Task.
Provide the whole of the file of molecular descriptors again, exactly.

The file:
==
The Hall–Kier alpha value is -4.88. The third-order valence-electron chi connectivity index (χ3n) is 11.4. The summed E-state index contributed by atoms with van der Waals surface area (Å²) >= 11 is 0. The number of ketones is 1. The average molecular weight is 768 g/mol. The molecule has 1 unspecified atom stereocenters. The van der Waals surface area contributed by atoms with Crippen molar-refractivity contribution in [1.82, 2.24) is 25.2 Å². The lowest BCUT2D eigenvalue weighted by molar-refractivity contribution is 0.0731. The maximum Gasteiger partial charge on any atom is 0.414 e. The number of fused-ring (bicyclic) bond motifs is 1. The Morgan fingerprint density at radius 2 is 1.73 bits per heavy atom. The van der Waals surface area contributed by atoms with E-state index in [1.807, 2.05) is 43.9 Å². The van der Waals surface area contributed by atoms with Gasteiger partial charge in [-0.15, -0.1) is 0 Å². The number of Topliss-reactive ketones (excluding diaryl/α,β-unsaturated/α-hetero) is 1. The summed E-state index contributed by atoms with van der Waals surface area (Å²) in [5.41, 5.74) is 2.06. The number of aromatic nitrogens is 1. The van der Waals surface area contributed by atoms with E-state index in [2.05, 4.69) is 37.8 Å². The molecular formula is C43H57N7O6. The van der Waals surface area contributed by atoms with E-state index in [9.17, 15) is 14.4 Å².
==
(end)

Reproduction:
The Hall–Kier alpha value is -4.88. The third-order valence-electron chi connectivity index (χ3n) is 11.4. The summed E-state index contributed by atoms with van der Waals surface area (Å²) >= 11 is 0. The number of ketones is 1. The average molecular weight is 768 g/mol. The molecule has 1 unspecified atom stereocenters. The van der Waals surface area contributed by atoms with Crippen molar-refractivity contribution in [1.82, 2.24) is 25.2 Å². The lowest BCUT2D eigenvalue weighted by molar-refractivity contribution is 0.0731. The maximum Gasteiger partial charge on any atom is 0.414 e. The number of fused-ring (bicyclic) bond motifs is 1. The Morgan fingerprint density at radius 2 is 1.73 bits per heavy atom. The van der Waals surface area contributed by atoms with E-state index in [1.807, 2.05) is 43.9 Å². The van der Waals surface area contributed by atoms with Gasteiger partial charge in [-0.15, -0.1) is 0 Å². The number of Topliss-reactive ketones (excluding diaryl/α,β-unsaturated/α-hetero) is 1. The summed E-state index contributed by atoms with van der Waals surface area (Å²) in [5.41, 5.74) is 2.06. The number of aromatic nitrogens is 1. The van der Waals surface area contributed by atoms with E-state index in [2.05, 4.69) is 37.8 Å². The molecular formula is C43H57N7O6. The van der Waals surface area contributed by atoms with E-state index in [9.17, 15) is 14.4 Å².